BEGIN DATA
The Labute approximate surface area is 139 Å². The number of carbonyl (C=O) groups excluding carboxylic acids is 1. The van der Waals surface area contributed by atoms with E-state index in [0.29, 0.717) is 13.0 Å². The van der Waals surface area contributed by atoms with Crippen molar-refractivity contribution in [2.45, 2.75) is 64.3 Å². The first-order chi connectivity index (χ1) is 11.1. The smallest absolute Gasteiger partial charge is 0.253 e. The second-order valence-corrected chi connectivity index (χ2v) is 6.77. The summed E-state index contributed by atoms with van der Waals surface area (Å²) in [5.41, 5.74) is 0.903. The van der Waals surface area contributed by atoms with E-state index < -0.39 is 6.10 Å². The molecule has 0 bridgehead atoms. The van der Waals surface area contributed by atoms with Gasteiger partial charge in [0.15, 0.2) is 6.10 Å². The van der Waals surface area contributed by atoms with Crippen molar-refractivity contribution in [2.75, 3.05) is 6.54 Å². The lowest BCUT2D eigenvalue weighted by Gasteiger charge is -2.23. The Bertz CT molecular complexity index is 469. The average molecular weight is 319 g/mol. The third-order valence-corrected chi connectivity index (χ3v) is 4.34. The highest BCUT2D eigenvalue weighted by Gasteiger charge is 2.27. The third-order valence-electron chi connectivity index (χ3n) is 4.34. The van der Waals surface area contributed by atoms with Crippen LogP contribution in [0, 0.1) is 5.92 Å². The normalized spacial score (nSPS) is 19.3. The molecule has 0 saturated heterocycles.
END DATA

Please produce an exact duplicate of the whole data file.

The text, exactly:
The Labute approximate surface area is 139 Å². The number of carbonyl (C=O) groups excluding carboxylic acids is 1. The van der Waals surface area contributed by atoms with E-state index in [0.29, 0.717) is 13.0 Å². The van der Waals surface area contributed by atoms with Crippen molar-refractivity contribution in [2.45, 2.75) is 64.3 Å². The first-order chi connectivity index (χ1) is 11.1. The smallest absolute Gasteiger partial charge is 0.253 e. The second-order valence-corrected chi connectivity index (χ2v) is 6.77. The summed E-state index contributed by atoms with van der Waals surface area (Å²) in [5.41, 5.74) is 0.903. The van der Waals surface area contributed by atoms with E-state index < -0.39 is 6.10 Å². The molecule has 0 bridgehead atoms. The van der Waals surface area contributed by atoms with Gasteiger partial charge in [0.15, 0.2) is 6.10 Å². The van der Waals surface area contributed by atoms with Crippen molar-refractivity contribution in [2.75, 3.05) is 6.54 Å². The lowest BCUT2D eigenvalue weighted by Gasteiger charge is -2.23. The Bertz CT molecular complexity index is 469. The average molecular weight is 319 g/mol. The third-order valence-corrected chi connectivity index (χ3v) is 4.34. The highest BCUT2D eigenvalue weighted by Gasteiger charge is 2.27. The third-order valence-electron chi connectivity index (χ3n) is 4.34. The van der Waals surface area contributed by atoms with Crippen LogP contribution in [0, 0.1) is 5.92 Å². The normalized spacial score (nSPS) is 19.3. The molecule has 0 saturated heterocycles.